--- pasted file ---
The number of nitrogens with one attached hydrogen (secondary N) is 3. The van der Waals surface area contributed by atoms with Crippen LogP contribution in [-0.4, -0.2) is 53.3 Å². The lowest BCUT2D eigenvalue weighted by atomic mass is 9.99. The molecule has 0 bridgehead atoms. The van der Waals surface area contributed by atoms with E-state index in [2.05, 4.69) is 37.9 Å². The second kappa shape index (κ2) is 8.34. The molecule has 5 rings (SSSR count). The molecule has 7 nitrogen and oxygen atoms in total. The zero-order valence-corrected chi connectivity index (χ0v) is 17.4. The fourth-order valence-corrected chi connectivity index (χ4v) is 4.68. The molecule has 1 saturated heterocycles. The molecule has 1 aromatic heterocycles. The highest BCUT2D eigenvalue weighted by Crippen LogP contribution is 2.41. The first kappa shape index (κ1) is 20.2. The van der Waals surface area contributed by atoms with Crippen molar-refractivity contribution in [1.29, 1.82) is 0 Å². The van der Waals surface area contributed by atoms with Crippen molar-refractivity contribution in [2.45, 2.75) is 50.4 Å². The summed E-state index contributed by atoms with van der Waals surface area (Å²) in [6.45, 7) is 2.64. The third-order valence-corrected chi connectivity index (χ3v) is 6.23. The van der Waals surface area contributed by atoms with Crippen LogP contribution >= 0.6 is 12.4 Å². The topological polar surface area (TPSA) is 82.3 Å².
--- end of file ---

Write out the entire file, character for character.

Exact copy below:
The number of nitrogens with one attached hydrogen (secondary N) is 3. The van der Waals surface area contributed by atoms with Crippen LogP contribution in [-0.4, -0.2) is 53.3 Å². The lowest BCUT2D eigenvalue weighted by atomic mass is 9.99. The molecule has 0 bridgehead atoms. The van der Waals surface area contributed by atoms with E-state index in [2.05, 4.69) is 37.9 Å². The second kappa shape index (κ2) is 8.34. The molecule has 5 rings (SSSR count). The molecule has 7 nitrogen and oxygen atoms in total. The zero-order valence-corrected chi connectivity index (χ0v) is 17.4. The fourth-order valence-corrected chi connectivity index (χ4v) is 4.68. The molecule has 1 saturated heterocycles. The molecule has 1 aromatic heterocycles. The highest BCUT2D eigenvalue weighted by Crippen LogP contribution is 2.41. The first kappa shape index (κ1) is 20.2. The van der Waals surface area contributed by atoms with Crippen molar-refractivity contribution in [1.29, 1.82) is 0 Å². The van der Waals surface area contributed by atoms with Crippen molar-refractivity contribution in [2.45, 2.75) is 50.4 Å². The summed E-state index contributed by atoms with van der Waals surface area (Å²) in [6.45, 7) is 2.64. The third-order valence-corrected chi connectivity index (χ3v) is 6.23. The van der Waals surface area contributed by atoms with Crippen LogP contribution >= 0.6 is 12.4 Å². The topological polar surface area (TPSA) is 82.3 Å².